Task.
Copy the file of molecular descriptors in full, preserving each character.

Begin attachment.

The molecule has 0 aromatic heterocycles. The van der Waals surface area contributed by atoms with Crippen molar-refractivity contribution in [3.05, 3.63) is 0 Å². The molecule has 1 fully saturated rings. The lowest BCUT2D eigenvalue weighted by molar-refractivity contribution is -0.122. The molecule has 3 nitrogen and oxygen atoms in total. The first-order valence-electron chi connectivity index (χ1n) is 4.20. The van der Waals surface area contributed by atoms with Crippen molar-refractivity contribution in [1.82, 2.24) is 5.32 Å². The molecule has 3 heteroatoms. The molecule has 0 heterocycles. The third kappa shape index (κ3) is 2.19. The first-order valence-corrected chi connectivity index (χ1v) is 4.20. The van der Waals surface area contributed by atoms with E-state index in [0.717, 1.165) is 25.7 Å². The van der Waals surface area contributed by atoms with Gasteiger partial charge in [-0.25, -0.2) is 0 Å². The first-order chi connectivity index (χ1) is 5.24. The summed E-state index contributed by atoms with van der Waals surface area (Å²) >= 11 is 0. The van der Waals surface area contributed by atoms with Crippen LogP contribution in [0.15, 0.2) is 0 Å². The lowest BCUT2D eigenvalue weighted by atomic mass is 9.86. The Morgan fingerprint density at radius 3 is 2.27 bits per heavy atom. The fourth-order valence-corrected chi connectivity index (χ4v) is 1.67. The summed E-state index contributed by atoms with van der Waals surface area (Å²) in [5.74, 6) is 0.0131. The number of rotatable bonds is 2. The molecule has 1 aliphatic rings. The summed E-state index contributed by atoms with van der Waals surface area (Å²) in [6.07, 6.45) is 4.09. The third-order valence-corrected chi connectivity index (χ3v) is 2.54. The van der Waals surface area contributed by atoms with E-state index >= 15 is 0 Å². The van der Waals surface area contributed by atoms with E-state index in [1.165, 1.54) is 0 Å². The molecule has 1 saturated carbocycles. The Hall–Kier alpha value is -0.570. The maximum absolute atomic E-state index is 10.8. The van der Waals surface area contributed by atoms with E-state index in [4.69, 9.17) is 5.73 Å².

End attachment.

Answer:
The molecule has 0 aromatic heterocycles. The van der Waals surface area contributed by atoms with Crippen molar-refractivity contribution in [3.05, 3.63) is 0 Å². The molecule has 1 fully saturated rings. The lowest BCUT2D eigenvalue weighted by molar-refractivity contribution is -0.122. The molecule has 3 nitrogen and oxygen atoms in total. The first-order valence-electron chi connectivity index (χ1n) is 4.20. The van der Waals surface area contributed by atoms with Crippen molar-refractivity contribution in [1.82, 2.24) is 5.32 Å². The molecule has 3 heteroatoms. The molecule has 0 heterocycles. The third kappa shape index (κ3) is 2.19. The first-order valence-corrected chi connectivity index (χ1v) is 4.20. The van der Waals surface area contributed by atoms with E-state index in [0.717, 1.165) is 25.7 Å². The van der Waals surface area contributed by atoms with Gasteiger partial charge in [-0.25, -0.2) is 0 Å². The first-order chi connectivity index (χ1) is 5.24. The summed E-state index contributed by atoms with van der Waals surface area (Å²) >= 11 is 0. The van der Waals surface area contributed by atoms with Crippen LogP contribution in [0.15, 0.2) is 0 Å². The lowest BCUT2D eigenvalue weighted by atomic mass is 9.86. The Morgan fingerprint density at radius 3 is 2.27 bits per heavy atom. The fourth-order valence-corrected chi connectivity index (χ4v) is 1.67. The summed E-state index contributed by atoms with van der Waals surface area (Å²) in [5.74, 6) is 0.0131. The number of rotatable bonds is 2. The molecule has 1 aliphatic rings. The summed E-state index contributed by atoms with van der Waals surface area (Å²) in [6.07, 6.45) is 4.09. The third-order valence-corrected chi connectivity index (χ3v) is 2.54. The van der Waals surface area contributed by atoms with E-state index >= 15 is 0 Å². The van der Waals surface area contributed by atoms with E-state index in [1.165, 1.54) is 0 Å². The molecule has 1 saturated carbocycles. The Hall–Kier alpha value is -0.570. The maximum absolute atomic E-state index is 10.8. The van der Waals surface area contributed by atoms with E-state index in [4.69, 9.17) is 5.73 Å².